It is best to approach M&E as a mutual learning process for all involved, not merely as an information-gathering exercise. This encourages flexibility, openness and debate. The principles of accountability to vulnerable people outlined in Chapter 11 are very important here. Communities’ views should be central to evaluation, and communities (or beneficiaries) should be able to take an active part in the evaluation process. Participatory evaluation enables the voices of project stakeholders, particularly beneficiary communities and vulnerable groups, to be heard, draws on their local knowledge, stimulates dialogue and mutual learning and creates wider ‘ownership’ of the evaluation’s findings. However, many M&E systems are still top-down, designed to extract information from the field to give to headquarters staff and donors. Collecting data solely for external use can undermine the participatory process.
Beneficiary participation in M&E can take various forms. In some projects, it may be no more than providing information to review or evaluation teams, but this is too limiting. Beneficiaries should be involved in planning the assessment (including selecting indicators), providing information on what was and was not achieved, analysing and verifying the results and making decisions about future activities. Findings should always be fed back to communities. The needs of communities in this regard may differ from those of outside agencies, and the targets, indicators and priorities developed by communities may differ considerably from those of agency staff. Adopting participatory approaches does not prevent the use of more formal data collection methods: these can complement or validate information gathered in a participatory way. Methods should be selected according to their usefulness in helping to understand impact.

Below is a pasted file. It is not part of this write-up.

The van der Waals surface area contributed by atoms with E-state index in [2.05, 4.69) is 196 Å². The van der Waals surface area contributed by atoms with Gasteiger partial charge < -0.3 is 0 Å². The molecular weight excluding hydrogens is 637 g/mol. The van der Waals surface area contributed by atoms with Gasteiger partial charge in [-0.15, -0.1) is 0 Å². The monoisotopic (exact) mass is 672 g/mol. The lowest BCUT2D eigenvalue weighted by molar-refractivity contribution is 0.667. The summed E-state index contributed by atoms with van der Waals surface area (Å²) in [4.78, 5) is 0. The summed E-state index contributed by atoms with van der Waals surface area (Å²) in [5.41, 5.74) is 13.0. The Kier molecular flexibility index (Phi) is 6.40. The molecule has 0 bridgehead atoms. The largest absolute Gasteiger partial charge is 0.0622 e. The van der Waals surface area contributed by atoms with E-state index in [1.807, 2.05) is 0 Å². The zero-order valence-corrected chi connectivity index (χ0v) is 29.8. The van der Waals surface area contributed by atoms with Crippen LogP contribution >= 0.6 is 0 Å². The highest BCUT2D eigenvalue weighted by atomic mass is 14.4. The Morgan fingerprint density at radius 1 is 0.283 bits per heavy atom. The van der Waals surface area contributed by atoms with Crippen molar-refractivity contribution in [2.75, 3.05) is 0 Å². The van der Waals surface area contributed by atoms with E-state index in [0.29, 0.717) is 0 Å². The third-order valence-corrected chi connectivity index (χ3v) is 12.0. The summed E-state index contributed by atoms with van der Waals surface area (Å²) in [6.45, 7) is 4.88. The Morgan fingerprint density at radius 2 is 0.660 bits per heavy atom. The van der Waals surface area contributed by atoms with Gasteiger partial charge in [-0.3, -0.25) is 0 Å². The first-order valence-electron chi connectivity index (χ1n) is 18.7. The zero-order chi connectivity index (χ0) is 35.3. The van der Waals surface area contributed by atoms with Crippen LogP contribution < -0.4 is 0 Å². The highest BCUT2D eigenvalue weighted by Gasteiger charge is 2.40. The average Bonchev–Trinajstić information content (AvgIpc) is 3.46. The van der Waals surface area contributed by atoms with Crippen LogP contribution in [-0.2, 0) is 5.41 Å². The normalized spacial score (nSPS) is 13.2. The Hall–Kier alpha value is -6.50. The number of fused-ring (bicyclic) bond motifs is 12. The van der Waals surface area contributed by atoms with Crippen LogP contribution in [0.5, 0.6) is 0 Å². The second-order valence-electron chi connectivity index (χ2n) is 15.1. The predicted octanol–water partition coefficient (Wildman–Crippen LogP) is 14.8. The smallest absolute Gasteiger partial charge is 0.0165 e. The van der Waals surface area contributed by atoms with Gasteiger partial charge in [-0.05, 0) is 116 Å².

Participatory methods such as those described in Chapter 6 are valuable in allowing beneficiaries to express their views. Standard participatory learning and action exercises can yield valuable information. Since it is never possible to involve everyone, careful thought must be given to ensuring that those who are consulted are representative of the range of groups concerned, paying particular attention to the most marginalised as well as people who may have dropped out of the project. Some evaluations pick up the views of similar people who were not involved in the project as a kind of ‘control group’.
Participatory impact assessment focuses on a project’s impact on beneficiaries’ lives rather than measuring project performance. The importance of identifying who benefits from a DRR initiative, and who does not, cannot be overemphasised. Evaluators should never assume that benefits are spread evenly across a community. They should assess beneficiary communities’ socio-economic characteristics carefully, considering gender issues and people who are vulnerable due to other factors, such as poverty, ethnicity, age and disability, as well as the influence of local power relationships.
Beneficiaries are one group of stakeholders. Project staff are another. NGOs and other local institutions, local and national government officials, and, where appropriate, international donor agencies and other kinds of organisation (e.g. the private sector) should be consulted if they have been involved in the project, are affected by it or have some influence on its outcome. It can be difficult to reconcile the views of such diverse groups. This makes it all the more important to be clear from the start about what M&E is designed to look at. Meetings should be held to discuss and explain this. Where stakeholders have different priorities and perspectives, this should be made explicit at the start to avoid misunderstandings later.
Evaluations are often funded by donors or in some way linked to ensuring continued donor support. In such circumstances the ideal of M&E as mutual learning may be hard to sustain. Many of those involved will be tempted to overstate the positive features of their project and downplay the negative ones. They may be defensive about their work, fearing that evaluation teams are searching for faults and problems. Community members may only tell evaluators what they think they want to hear.